MASTERTON, 22 Sept. – If Georgia win their next match against Romania in Palmerston North, they will probably credit the home-cooked meals they’ve had at Masterton.
Just 105km from Arena Manawatu Stadium, Masterton is home to 22,000 people and surrounded by rolling green hills dotted with sheep and cattle from nearby farms.
It is here former All Blacks coach Sir Brian James Lochore – known as ‘BJ’ to the locals – and more than a dozen families invited Georgia’s 30-man squad and their coaches, doctors, and officials to their homes for dinner on Tuesday night.
“There would be enough families to have them over for tea every night of the week,” said Mark Mossman, or ‘Mossy’, during the scenic drive to the Mossman homestead.
He said New Zealand’s ‘stadium of four million’ meant there were many communities keen to share a meal, a drink, and their homes with visiting teams.
“We’re always going to be biased as New Zealanders,” he said in reference to the All Blacks’ campaign to break their 24-year Rugby World Cup drought. “But because we’re made of many communities, of small towns, we take an interest in the things that happen locally.”
Mark and his wife, Jo, their daughters Charlotte, 18, and Bridget 14, invited players Shalva Sutiashvili and Givi Berishvili to their 728-acre farm, Ranui.
The two Lelos and the Mossman family were also joined by neighbours Ross and Jolene Wakeling and their two sons, Gus, 13, and Hugo, nine years old.
While they dined on roast lamb plucked from the Mossman’s herd of 1,500 ewes, they chatted about Georgian geography and the local Wairarapa rugby club, East Coast, whose jersey shares the Lelos’ red and white.
“Having them over for dinner gives them a chance to relax away from the Rugby World Cup,” said Jo Mossman, whose father Brian Lochore coached the 1987 All Blacks team that won the first Rugby World Cup in New Zealand.
In welcoming the Georgians to Masterton, Sir Brian revealed he did not have the privilege of a home-cooked dinner when he represented New Zealand rugby during the 1960s and 70s.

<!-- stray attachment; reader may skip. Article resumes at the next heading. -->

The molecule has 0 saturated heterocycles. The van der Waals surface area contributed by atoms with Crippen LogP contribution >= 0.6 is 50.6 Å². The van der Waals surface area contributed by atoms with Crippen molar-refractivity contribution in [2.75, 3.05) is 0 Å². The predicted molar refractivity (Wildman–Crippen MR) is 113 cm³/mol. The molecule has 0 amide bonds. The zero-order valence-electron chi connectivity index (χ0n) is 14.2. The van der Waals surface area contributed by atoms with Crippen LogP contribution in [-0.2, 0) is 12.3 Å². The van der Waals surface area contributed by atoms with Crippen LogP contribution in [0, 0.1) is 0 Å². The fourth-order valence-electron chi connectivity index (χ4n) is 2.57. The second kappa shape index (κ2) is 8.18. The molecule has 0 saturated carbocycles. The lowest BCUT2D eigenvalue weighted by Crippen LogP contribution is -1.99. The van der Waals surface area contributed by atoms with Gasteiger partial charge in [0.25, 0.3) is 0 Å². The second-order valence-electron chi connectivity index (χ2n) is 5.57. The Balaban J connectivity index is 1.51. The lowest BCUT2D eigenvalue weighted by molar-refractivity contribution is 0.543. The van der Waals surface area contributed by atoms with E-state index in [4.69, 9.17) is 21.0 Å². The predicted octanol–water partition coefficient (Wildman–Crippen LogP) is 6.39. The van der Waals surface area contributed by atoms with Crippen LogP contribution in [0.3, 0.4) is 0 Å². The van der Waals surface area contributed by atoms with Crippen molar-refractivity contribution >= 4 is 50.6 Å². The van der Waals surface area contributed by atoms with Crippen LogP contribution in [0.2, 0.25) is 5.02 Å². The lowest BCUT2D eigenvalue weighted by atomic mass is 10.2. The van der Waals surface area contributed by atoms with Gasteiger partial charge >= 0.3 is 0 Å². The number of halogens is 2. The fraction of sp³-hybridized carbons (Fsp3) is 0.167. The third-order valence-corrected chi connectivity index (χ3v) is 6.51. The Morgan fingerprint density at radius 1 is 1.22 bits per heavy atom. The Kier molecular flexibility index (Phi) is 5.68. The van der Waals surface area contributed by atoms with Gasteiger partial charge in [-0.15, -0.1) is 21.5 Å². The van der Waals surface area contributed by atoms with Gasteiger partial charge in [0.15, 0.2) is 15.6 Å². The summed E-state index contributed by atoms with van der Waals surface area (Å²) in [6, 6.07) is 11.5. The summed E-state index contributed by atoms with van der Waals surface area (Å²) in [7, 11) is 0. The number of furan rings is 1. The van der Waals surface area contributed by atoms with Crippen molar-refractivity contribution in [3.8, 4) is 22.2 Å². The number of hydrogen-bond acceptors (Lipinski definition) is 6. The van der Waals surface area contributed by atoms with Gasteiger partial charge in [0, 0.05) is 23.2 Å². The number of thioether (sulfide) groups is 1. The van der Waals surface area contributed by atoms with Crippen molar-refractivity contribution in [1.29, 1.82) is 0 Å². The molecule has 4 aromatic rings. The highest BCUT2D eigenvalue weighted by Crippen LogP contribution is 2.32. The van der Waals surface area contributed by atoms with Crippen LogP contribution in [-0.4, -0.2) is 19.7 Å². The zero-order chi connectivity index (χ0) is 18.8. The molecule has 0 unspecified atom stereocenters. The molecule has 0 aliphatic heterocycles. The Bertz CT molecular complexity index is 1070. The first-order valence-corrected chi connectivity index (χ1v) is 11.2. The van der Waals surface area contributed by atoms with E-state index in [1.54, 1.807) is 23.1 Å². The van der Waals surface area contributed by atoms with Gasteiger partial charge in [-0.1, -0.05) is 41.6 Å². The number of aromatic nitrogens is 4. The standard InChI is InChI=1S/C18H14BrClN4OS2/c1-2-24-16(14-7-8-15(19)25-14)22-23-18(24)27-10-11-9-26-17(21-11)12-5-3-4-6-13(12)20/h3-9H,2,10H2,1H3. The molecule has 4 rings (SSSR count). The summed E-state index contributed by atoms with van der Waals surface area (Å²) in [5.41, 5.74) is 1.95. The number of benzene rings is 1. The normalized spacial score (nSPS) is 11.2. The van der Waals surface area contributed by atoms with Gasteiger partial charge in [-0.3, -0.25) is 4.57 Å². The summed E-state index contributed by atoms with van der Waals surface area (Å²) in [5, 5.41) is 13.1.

“As a player we never had the chance to go to people’s houses in foreign countries,” he said.
Sense of community
During his tenure as the All Blacks coach, Lochore made sure his players met the communities that supported and cheered the national New Zealand team.
It is this same sense of community that is behind Masterton and greater New Zealand’s enthusiasm for all things rugby.
“You’ve been playing such great rugby,” said Mark Mossman after meeting his guests Shalva and Givi.
The Georgians were also commended over cheese and crackers in the Mossman’s living room for their courageous performance in their 41-10 Pool B loss against England in Dunedin.
“That was really something against England,” said Ross Wakeling, who played in New Zealand’s under-21 team during the 1980s.
The two Georgians were flattered by their hosts’ encouragement.
“The final score does not reflect what sort of match it was,” said Sutiashvili, a flanker in the Lelos’ starting XV against England.
Sutiashvili and teammate Berishvili were overwhelmed by the welcome but managed to express their gratitude with a heartfelt thank you and an array of Georgian gifts, including a signed book about Georgian culture and a red Georgian team tie.
“We’ll be adding this to the collection of rugby ties,” said Mark Mossman. Framed and mounted in the family home is a collection of rugby ties belonging to his father-in-law Brian, who exchanged the mementos with rival teams during his rugby tours around the globe.
As the evening wrapped up over rugby tips, apple crumble and vanilla ice cream, Berishvili stood up and insisted on helping the evening’s chef, Jo Mossman, clear the table.
It was a simple gesture that reflected their appreciation of the Mossmans’ hospitality, with a few chuckles from their hosts over how often a Georgian rugby player helps clear the Mossman dinner table.
“This is really excellent,” said Sutiashvili.
“After spending a few months away from home training for the Rugby World Cup, we really needed something like this, being among family.”
The Lelos will be cheered on by their new Masterton families when they face Romania in Palmerston North on Wednesday, 28 September.